I don't think He has a choice. He is by nature love. He may be displeased with us, He may be disappointed, saddened, and hurt (even physically hurt, 2,000 years ago), but He loves us because that is who He is.
We are adopted into His family. In Roman times a man could disown his child, unless that child was adopted. It was reasoned that adoption was an intentional act. An adopted child was a member of the family, forever.
Jesus understood adoption. He was adopted.
Joseph showed his adopted son how to hold a saw, how to swing a hammer. Mary's husband showed his adopted son how to hold a piece of wood so it wouldn't slip, so the blade wouldn't jump onto an unprotected thumb. He showed Him what it meant for a man of integrity to take a child that wasn't of his blood, his flesh, and love him, raise him.
That is what Jesus has done for all of us, and that love makes us all feel very warm. So warm and comfortable that we might sometimes forget that to love God is also to fear Him.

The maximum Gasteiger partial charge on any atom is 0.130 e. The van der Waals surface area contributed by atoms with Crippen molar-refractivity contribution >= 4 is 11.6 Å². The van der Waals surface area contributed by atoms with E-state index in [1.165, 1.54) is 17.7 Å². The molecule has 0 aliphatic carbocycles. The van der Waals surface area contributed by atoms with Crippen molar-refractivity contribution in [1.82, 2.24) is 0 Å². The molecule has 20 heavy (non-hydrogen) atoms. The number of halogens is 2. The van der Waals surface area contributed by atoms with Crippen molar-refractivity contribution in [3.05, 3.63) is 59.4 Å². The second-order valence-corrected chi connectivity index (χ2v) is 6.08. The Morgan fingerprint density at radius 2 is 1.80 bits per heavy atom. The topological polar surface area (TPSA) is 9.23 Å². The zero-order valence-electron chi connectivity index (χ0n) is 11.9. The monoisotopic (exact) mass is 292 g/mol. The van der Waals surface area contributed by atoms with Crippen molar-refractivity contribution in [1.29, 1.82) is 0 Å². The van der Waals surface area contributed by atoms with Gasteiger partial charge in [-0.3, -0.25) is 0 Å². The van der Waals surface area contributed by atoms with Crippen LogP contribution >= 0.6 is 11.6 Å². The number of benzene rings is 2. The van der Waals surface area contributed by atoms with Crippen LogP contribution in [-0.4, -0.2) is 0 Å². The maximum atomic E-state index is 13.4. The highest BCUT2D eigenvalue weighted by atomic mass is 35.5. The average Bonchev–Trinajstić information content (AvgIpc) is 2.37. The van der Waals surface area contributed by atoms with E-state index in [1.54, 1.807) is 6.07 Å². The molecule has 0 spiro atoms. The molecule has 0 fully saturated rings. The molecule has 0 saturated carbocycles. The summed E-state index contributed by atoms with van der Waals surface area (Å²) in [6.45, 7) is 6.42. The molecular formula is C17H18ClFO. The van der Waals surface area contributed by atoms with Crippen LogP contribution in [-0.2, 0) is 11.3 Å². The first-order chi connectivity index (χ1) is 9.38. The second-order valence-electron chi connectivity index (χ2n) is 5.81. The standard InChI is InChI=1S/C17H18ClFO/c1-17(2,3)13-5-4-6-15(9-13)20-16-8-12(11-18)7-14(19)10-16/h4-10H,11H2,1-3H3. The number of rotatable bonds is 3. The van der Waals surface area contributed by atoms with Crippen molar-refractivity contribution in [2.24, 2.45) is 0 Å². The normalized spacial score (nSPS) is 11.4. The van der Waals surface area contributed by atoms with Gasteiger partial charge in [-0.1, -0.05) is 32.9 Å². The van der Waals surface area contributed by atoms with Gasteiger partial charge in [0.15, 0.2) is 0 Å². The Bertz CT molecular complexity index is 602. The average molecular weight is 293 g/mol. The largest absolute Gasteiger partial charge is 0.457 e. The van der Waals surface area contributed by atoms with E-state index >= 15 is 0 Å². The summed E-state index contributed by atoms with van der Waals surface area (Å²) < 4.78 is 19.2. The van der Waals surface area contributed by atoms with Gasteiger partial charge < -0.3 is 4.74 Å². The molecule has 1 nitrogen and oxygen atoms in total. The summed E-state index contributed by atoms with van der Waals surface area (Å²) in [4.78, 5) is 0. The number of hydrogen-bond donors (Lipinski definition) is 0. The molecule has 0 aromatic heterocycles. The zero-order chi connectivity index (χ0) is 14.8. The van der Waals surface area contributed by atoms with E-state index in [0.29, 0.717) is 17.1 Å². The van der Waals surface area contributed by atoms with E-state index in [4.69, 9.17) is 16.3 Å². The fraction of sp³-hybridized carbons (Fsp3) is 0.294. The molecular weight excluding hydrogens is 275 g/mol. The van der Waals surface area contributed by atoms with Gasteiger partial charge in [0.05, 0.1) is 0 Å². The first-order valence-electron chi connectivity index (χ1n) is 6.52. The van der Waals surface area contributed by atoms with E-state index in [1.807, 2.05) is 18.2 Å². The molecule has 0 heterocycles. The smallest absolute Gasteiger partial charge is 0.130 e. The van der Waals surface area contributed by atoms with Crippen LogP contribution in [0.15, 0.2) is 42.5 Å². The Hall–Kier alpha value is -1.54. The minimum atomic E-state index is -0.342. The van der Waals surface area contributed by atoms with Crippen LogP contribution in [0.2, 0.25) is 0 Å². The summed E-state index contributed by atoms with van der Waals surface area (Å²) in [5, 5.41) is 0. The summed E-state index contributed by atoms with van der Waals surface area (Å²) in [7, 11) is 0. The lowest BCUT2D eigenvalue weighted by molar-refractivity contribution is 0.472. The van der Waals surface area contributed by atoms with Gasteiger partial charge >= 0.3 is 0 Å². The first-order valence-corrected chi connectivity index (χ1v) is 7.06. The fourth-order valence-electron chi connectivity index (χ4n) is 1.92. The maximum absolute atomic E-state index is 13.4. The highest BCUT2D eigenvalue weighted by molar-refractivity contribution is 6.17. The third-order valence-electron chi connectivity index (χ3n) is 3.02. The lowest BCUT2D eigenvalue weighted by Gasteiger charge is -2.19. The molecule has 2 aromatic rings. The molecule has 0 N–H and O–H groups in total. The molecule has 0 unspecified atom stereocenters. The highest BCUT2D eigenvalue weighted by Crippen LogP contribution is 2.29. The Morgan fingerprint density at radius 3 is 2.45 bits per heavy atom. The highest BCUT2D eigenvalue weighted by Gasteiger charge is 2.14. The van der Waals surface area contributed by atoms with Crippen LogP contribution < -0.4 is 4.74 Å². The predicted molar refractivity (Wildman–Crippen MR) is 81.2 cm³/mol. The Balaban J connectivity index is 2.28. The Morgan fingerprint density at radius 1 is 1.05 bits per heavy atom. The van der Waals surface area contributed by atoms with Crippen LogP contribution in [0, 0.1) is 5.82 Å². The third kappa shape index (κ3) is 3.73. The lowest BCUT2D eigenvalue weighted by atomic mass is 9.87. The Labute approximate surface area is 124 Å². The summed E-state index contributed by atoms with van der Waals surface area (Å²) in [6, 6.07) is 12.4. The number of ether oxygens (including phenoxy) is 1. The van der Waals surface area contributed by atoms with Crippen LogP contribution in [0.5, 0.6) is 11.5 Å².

There are types of fear. I'm not talking about the fear of earthquakes or lions (and neither was Mr. Beaver). I'm talking about the numinous feeling of recognizing that the Lord God almighty is a being of infinite power and glory and that I am a mortal.
When the LORD saw that he had gone over to look, God called to him from within the bush, "Moses! Moses!"
And Moses said, "Here I am."
"Do not come any closer," God said. "Take off your sandals, for the place where you are standing is holy ground." Then he said, "I am the God of your father, the God of Abraham, the God of Isaac and the God of Jacob." At this, Moses hid his face, because he was afraid to look at God.
Do you ever feel like you should hide your face? I do. Sometimes, when I worship. Sometimes when I worship I do hide my face.
When I really turn my thoughts to who the Lord God is, I tremble. At this moment, as I type, my heart is starting to beat faster.